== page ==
Ideas for a Morning Devotional Group for Teens
Many high schools have faith-based clubs led by teens, and one-third of high school students participate in club activities, according to a September 2006, report from the Barna Group, which is a research organization that studies faith and spirituality in American culture. Students can hold a morning devotional, although the school could require the students to meet before school, simply to meet legal requirements, according to The Center for Public Education.
Many faith-based bookstores carry devotions for teens, such as “Can You Handle the Truth? 50 in-Your-Face Devotions for Teens” by Phil Chalmers or “The One Year Devos for Teens” by Susie Shellenberger. A commercially produced devotional could be less intimidating for some teens than a devotional the teen must personally prepare. Some teen Bibles also contain devotions teens could use in their morning faith group. Options include the “Teen Devotional Bible” by Zondervan Publishing or “Bible Bytes for Teens: A Study-Devotional for Logging In to God's Word” by Starburst Publishers. “The One Year Devos for Teens” and “365 Daily Devotionals for Teens” have devotions set up for a specific day, making it easy to choose which devotion to use for which day.
Some teens could share an original devotion that on personal Bible study or they could share insights from Sunday’s sermon or from a church youth meeting. If there is a specific community or national issue important to the teens, such as showing support for a school that experienced school violence or the loss of a national leader, the teen could share her personal thoughts, and then lead the group in prayer for those the incident affected.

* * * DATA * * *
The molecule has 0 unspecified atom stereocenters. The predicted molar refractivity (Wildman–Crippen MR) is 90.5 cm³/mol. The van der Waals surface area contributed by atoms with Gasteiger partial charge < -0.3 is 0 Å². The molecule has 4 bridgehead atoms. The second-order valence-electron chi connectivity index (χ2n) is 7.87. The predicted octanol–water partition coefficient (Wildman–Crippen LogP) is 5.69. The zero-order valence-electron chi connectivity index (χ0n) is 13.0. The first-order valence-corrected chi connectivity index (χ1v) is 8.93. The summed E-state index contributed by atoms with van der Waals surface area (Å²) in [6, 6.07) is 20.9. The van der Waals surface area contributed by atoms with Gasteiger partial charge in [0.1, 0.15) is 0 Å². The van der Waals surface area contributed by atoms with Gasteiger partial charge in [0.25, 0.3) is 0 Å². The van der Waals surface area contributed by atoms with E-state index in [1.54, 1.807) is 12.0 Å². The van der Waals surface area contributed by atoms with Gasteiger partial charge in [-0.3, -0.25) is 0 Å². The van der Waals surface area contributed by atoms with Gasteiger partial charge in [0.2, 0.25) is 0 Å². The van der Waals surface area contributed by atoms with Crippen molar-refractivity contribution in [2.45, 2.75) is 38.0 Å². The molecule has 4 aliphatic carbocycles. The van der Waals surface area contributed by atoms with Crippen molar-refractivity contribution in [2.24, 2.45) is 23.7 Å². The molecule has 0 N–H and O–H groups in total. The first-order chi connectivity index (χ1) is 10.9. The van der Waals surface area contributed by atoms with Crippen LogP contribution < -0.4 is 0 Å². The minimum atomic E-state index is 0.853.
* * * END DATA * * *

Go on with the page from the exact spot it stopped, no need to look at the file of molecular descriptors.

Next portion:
Scripture and Prayer
The teens could read a portion of the Bible, discuss insights and then close with prayer. A teen study Bible could provide supplemental material to accompany the day’s reading. Teens familiar with a read-through-the-Bible-in-a-year concept could choose the reading set up for the day. Devotions based on this concept include “Your Daily Walk: 365 Daily Devotions to Read through the Bible in a Year” by Bruce Wilkinson or “Read Through the Bible in a Year” by John Kohlenberger.
Some devotional groups could add music to the worship, perhaps led by a teen on a guitar or a piano if the group has access to one. If the devotional time is short, a Scripture-based chorus such as “Create in Me a Clean Heart, O God” or “Seek Ye First the Kingdom of God,” could give the students a faith-filled start to the day. If the group has a composer in the group, the group could use original songs as a part of the morning devotions.
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